The stress of the pandemic, along with a pressing need for resources, leaves Black women at risk of trusting individuals who offer a lifeline—even if it sounds too good to be true.
While the coronavirus pandemic is new territory for all of us, the systemic inequalities that face Black business owners have been in place long before now.
“Even prior to COVID-19, Black women were extremely aspirational in terms of starting businesses, launching their own enterprises, and taking the leap from employee to entrepreneur,” Lynette Khalfani-Cox, The Money Coach® and CEO and co-founder of AsktheMoneyCoach.com, tells Supermaker.
However, Khalfani-Cox adds, “The downside is that we typically have fewer resources, less in savings, sometimes lower credit scores, and less access overall to traditional forms of capital and financing.”
These obstacles have plagued Black women entrepreneurs for years, and have only been compounded in the current global crisis. Despite more than $349 billion in relief funds allocated to small business owners through the CARES act, experts estimated that up to 90 percent of minority and women business owners would be shut out from receiving financial assistance.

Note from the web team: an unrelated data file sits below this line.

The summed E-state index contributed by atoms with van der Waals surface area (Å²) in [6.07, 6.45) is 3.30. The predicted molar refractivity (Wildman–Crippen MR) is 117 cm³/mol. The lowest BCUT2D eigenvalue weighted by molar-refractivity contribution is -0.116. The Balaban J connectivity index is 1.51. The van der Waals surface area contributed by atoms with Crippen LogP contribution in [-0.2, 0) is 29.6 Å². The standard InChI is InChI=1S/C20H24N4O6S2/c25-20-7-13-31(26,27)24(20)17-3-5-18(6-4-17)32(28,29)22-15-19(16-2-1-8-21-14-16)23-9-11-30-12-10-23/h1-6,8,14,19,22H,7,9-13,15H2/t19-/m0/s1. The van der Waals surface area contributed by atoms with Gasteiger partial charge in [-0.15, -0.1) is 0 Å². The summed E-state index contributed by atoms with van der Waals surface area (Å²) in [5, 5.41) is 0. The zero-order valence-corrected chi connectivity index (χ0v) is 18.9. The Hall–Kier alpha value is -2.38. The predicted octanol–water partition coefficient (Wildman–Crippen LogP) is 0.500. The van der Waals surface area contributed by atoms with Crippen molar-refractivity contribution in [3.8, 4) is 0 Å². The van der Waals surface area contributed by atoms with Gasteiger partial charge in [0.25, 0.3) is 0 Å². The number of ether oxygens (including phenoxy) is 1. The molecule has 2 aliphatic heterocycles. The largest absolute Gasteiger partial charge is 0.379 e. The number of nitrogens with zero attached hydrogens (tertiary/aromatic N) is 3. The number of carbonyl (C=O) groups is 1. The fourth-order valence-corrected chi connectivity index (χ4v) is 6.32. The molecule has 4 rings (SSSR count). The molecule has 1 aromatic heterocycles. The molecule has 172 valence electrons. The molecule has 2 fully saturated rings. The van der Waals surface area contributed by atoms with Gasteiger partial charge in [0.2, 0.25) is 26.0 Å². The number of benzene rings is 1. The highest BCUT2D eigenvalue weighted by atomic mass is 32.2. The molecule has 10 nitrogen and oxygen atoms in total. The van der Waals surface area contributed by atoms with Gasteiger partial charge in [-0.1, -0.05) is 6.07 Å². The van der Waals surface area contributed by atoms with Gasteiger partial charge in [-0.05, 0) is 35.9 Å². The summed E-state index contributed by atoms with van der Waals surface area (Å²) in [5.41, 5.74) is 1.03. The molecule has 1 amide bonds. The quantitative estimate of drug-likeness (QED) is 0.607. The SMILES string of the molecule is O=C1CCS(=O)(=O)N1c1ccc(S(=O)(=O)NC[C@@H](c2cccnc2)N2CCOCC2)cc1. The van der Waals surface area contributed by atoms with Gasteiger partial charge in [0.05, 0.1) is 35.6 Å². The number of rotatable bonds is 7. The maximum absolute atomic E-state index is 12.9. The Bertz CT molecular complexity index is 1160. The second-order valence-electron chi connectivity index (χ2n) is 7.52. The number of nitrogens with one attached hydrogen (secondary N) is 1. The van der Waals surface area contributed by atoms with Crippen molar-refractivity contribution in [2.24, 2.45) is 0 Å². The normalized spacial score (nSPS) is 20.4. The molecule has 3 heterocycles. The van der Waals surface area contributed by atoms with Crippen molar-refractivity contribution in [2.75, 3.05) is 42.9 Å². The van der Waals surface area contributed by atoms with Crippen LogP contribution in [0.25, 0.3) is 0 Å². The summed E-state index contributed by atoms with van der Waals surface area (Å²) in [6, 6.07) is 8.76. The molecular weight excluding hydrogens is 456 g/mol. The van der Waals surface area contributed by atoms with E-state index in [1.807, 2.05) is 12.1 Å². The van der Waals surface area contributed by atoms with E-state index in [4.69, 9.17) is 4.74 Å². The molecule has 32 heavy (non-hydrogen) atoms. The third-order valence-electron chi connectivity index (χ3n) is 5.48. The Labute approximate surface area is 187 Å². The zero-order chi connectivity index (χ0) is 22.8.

This is partially due to the fact that banks primarily issued loans to existing customers to expedite the approval process. This puts women (and especially women of color) business owners, many of whom did not previously have commercial banking relationships, at a disadvantage.
“We already face an uphill battle in what’s the number one financial challenge across the board for all business owners, which is access to capital,” Khalfani-Cox says. “Now with the pandemic, we’re seeing a lot of small businesses struggle even more.”